How Telescopes Work

Telescope Mounts

Diagram of telescope types and mounts.

Telescopes must be supported by some type of stand, or mount -- otherwise you would have to hold it all of the time. The telescope mount allows you to:

  • keep the telescope steady
  • point the telescope at the stars or other objects (birds)
  • adjust the telescope for the movement of the stars caused by the Earth's rotation
  • free your hands for other activities (focusing, changing eyepieces, note-taking, drawing)

There are two basic types of telescope mounts:


  • Alt-azimuth
  • Equatorial

The alt-azimuth mount has two axes of rotation, a horizontal axis and a vertical axis. To point the telescope at an object, you rotate it along the horizon (azimuth axis) to the object's horizontal position, and then tilt the telescope, along the altitude axis, to the object's vertical position. This type of mount is simple to use, and is most common in inexpensive telescopes. The alt-azimuth mount has two variations:

  • ball and socket - used in two inexpensive rich-field telescopes. It has a ball shaped end that can rotate freely in the socket mount.
  • rocker box - a low center-of-gravity box mount, usually made of plywood, with a horizontal circular base (azimuth axis) and Teflon bearings for the altitude axis. This mount is usually used on Dobsonian telescopes. It provides good support for a heavy telescope, as well as smooth, frictionless motion.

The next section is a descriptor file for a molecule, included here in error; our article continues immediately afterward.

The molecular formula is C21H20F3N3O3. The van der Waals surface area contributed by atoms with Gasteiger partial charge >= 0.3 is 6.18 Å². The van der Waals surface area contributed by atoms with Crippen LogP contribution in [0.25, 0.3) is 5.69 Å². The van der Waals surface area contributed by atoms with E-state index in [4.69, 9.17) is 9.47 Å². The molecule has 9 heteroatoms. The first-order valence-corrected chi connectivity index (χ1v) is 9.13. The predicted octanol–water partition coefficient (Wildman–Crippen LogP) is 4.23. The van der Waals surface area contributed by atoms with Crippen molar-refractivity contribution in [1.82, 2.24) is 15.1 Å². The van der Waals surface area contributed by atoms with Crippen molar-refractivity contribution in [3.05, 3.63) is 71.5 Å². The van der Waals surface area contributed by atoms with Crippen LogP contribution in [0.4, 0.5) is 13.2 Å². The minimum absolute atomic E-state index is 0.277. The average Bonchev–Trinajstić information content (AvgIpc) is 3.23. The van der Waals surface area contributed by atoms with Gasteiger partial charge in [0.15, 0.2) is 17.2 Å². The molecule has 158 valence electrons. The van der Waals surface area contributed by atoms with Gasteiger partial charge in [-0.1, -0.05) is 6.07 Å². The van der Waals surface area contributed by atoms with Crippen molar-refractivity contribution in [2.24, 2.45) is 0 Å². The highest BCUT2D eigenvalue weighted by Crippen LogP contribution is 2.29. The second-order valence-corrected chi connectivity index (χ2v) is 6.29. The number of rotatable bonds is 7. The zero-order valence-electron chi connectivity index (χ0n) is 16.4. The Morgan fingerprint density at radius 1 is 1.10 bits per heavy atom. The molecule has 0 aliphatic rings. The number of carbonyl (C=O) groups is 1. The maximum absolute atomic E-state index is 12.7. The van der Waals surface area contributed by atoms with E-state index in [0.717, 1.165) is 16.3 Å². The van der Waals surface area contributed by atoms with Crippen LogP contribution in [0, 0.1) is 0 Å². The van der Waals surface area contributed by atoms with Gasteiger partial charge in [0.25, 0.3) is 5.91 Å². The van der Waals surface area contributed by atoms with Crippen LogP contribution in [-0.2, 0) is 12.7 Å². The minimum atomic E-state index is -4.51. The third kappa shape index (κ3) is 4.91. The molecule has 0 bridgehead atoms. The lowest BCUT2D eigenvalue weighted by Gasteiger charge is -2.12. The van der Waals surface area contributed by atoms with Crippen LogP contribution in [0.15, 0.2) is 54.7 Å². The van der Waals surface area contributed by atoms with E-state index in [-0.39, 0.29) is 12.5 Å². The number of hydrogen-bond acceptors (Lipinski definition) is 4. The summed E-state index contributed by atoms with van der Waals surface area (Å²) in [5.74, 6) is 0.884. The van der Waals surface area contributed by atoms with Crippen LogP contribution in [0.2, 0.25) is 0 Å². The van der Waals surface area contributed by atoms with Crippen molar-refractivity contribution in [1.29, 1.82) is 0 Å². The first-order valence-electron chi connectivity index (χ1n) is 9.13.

The movement of an alt-azimuth mount in relation to a star.

Although the alt-azimuth mount is simple and easy to use, it does not properly track the motion of the stars. In trying to follow the motion of a star, the mount produces a "zig-zag" motion, instead of a smooth arc across the sky. The zig-zag motion in the figure above is exaggerated and simplified for purposes of illustration; actually there would be more steps, and each step would be smaller. This makes this type of mount useless for taking photographs of the stars.

The equatorial mount also has two perpendicular axes of rotation -- right ascension and declination. However, instead of being oriented up and down, it is tilted at the same angle as the Earth's axis of rotation. The equatorial mount comes in two varieties:

  • German equatorial mount - shaped like a "T." The long axis of the "T" is aligned with the Earth's pole.
  • Fork mount - a two-pronged fork that sits on a wedge that is aligned with the Earth's pole. The base of the fork is one axis of rotation and the prongs are the other.

The movement of an equatorial mount in relation to a star.

When properly aligned with the Earth's poles, equatorial mounts can allow the telescope to follow the smooth, arc-like motion of a star across the sky. Also, they can be equipped with:

  • setting circles - allow you to easily locate a star by its celestial coordinates (right ascension, declination)
  • motorized drives - allow you or your computer (laptop, desktop or PDA) to continuously drive the telescope to track a star.

You need an equatorial mount for astrophotography.